Attacker Who Allegedly Chewed Off Man’s Ear Ruled Mentally Unfit to Stand Trial

Koryn Kraemer will be sent to Oregon State Hospital for treatment.

ONWARD AND UPWARD: Exiting a MAX platform in Southeast Portland. (Blake Benard)

A Multnomah County circuit judge has ruled Koryn Kraemer, 25, unfit to aid and assist in his own defense, and sent him to Oregon State Hospital to be treated for mental illness.

In the early morning of Jan. 3, Kraemer “chewed off” the ear and part of the face of Gary Krussow, 78, on a Gresham MAX platform, according to prosecutors. Kraemer told police his name was “El Baker,” he’d consumed alcohol, cannabis and fentanyl pills, and he believed the victim was a robot trying to kill him.

Kraemer was charged with second-degree assault and later banned from TriMet for life. He was given a preliminary diagnosis of schizophrenia and treated with medication while in jail.

TriMet is “planning to increase strategic security and code enforcement missions at Cleveland Avenue and elsewhere,” said its spokeswoman, Roberta Altstadt.

A spokesman for the Multnomah County Sheriff’s Office, which patrols TriMet’s system, called the attack “very disturbing” and an “isolated incident.” Calls for service in the East Transit District, which includes the MAX station where the attack occurred, dropped 18% in 2022 from the prior year, the spokesman, Chris Liedle, noted.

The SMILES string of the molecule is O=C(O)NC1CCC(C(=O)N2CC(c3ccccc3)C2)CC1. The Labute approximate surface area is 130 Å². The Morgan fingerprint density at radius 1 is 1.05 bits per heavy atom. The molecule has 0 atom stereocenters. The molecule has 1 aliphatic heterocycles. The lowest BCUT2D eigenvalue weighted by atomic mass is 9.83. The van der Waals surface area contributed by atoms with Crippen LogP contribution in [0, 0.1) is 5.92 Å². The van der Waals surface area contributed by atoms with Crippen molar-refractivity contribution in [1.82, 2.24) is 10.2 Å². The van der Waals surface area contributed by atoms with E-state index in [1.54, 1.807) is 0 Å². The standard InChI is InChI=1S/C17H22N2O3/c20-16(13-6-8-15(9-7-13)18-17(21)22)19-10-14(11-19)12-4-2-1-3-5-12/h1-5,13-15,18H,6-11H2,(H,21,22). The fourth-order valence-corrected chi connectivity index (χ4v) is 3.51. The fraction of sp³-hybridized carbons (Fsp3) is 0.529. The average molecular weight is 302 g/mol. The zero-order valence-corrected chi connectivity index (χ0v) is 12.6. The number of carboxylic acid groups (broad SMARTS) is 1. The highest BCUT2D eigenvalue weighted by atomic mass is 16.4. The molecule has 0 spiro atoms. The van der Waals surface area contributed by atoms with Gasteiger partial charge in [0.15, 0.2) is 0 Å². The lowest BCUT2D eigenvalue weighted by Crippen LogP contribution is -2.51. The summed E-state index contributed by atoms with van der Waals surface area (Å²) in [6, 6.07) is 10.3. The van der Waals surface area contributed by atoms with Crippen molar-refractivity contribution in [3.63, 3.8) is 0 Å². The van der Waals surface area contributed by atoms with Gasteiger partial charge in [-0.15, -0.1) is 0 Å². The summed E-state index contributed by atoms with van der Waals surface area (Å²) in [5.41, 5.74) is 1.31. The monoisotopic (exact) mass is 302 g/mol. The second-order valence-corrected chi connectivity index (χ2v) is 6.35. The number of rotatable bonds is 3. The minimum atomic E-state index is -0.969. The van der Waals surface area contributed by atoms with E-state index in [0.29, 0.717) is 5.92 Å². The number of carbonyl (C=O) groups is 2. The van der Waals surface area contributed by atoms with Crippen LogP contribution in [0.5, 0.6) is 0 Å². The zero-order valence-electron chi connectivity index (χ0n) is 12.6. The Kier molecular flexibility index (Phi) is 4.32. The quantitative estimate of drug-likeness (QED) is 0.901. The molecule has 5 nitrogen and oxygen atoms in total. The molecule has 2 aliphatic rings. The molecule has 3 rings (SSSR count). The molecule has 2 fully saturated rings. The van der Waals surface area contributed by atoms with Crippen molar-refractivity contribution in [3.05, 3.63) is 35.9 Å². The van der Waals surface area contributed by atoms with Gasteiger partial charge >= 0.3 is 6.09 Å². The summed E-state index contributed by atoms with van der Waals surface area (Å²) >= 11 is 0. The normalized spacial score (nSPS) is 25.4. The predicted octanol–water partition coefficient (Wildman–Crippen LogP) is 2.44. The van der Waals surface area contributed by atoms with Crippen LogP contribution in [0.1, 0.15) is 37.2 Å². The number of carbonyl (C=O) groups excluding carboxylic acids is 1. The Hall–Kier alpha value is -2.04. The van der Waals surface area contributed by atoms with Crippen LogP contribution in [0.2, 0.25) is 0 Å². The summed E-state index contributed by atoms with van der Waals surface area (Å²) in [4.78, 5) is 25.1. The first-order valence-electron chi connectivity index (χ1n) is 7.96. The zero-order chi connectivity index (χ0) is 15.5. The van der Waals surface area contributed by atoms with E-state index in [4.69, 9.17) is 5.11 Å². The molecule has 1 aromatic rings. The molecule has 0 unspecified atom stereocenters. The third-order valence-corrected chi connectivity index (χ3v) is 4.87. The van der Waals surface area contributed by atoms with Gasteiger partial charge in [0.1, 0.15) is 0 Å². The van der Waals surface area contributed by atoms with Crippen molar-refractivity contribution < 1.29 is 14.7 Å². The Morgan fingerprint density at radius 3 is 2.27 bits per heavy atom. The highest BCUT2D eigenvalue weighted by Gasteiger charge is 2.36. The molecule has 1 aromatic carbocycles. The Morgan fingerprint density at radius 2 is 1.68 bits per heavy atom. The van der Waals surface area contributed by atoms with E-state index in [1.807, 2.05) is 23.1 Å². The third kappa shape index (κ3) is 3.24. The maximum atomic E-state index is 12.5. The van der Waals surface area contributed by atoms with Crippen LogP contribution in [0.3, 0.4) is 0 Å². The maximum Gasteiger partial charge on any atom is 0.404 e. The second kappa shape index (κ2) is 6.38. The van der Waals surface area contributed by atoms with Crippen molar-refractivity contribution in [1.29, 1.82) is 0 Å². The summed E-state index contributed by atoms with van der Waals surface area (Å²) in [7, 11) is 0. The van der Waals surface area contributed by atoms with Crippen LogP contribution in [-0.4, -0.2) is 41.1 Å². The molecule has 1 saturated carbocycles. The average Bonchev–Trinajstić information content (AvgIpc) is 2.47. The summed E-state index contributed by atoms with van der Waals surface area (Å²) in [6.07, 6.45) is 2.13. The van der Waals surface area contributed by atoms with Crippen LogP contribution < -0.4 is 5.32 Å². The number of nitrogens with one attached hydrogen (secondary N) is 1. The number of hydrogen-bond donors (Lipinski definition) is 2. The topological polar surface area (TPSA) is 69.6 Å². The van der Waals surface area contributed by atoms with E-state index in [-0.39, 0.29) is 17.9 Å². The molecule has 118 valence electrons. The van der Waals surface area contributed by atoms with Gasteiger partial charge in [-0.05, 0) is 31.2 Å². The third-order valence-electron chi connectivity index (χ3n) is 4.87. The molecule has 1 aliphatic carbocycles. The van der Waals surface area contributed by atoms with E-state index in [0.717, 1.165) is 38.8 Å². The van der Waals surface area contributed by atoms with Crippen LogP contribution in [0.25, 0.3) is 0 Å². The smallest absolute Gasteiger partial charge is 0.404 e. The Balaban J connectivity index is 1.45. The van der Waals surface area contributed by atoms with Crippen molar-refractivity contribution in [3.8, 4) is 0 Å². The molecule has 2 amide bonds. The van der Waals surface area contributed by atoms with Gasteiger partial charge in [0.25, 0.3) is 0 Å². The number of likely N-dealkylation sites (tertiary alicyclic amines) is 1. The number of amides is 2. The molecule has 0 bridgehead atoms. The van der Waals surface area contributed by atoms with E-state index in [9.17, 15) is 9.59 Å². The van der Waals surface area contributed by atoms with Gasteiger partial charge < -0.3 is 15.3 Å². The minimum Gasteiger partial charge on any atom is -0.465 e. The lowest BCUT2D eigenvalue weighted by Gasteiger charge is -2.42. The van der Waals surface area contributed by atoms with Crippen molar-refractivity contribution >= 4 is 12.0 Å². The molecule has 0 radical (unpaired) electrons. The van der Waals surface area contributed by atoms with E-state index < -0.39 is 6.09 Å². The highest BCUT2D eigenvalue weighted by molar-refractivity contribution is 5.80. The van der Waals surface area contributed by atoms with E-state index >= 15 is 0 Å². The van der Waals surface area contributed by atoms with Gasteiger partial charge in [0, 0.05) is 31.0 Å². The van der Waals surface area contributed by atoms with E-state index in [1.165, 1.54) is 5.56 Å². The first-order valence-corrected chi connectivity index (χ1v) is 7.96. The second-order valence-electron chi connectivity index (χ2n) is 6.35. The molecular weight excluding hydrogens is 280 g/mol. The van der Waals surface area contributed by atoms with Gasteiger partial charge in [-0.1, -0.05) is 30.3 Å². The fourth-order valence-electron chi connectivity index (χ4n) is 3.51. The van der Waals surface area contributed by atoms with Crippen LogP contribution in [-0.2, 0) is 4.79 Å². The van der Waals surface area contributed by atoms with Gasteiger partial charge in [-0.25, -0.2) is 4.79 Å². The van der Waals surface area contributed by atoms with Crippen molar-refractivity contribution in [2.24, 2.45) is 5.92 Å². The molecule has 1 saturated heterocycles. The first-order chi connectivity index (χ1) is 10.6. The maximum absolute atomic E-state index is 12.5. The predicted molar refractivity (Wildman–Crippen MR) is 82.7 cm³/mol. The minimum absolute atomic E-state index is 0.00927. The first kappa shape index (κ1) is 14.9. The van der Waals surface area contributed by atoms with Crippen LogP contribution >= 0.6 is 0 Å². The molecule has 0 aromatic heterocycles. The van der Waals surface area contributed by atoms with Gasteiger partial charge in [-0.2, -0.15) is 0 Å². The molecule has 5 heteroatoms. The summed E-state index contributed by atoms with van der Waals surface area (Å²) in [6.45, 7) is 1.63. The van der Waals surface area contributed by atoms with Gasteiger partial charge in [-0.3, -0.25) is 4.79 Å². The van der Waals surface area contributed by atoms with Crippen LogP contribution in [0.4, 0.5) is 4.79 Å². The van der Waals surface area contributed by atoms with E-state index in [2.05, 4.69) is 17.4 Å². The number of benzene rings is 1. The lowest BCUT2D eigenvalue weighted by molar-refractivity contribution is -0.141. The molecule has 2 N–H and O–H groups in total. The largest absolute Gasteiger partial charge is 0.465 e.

Kraemer was born in Westfield, N.J., and played goalie for the varsity soccer team while at Oberlin College in Ohio. He had recently moved to Portland from Georgia, according to Gresham police.

Judge Nan Waller quizzed Kraemer for several minutes Tuesday as he sat slumped in a wheelchair, demanding to be called Mr. Baker. Kraemer said he had been previously hospitalized in four other states, including a lengthy stay in New Jersey.

Waller said he was concerned that Kraemer was not eating. He appeared to be “grossly underweight,” Waller noted.

She ordered the sheriff’s office to transport Kraemer to Oregon State Hospital. In recent years, that process has taken weeks as authorities await an open bed at the overflowing hospital, a situation advocates decry as unconstitutional as mentally ill inmates sit in jail with little access to treatment.

The hospital has begun releasing patients early in an effort to free up beds for new patients like Kraemer.

Willamette Week’s reporting has concrete impacts that change laws, force action from civic leaders, and drive compromised politicians from public office. Support WW's journalism today.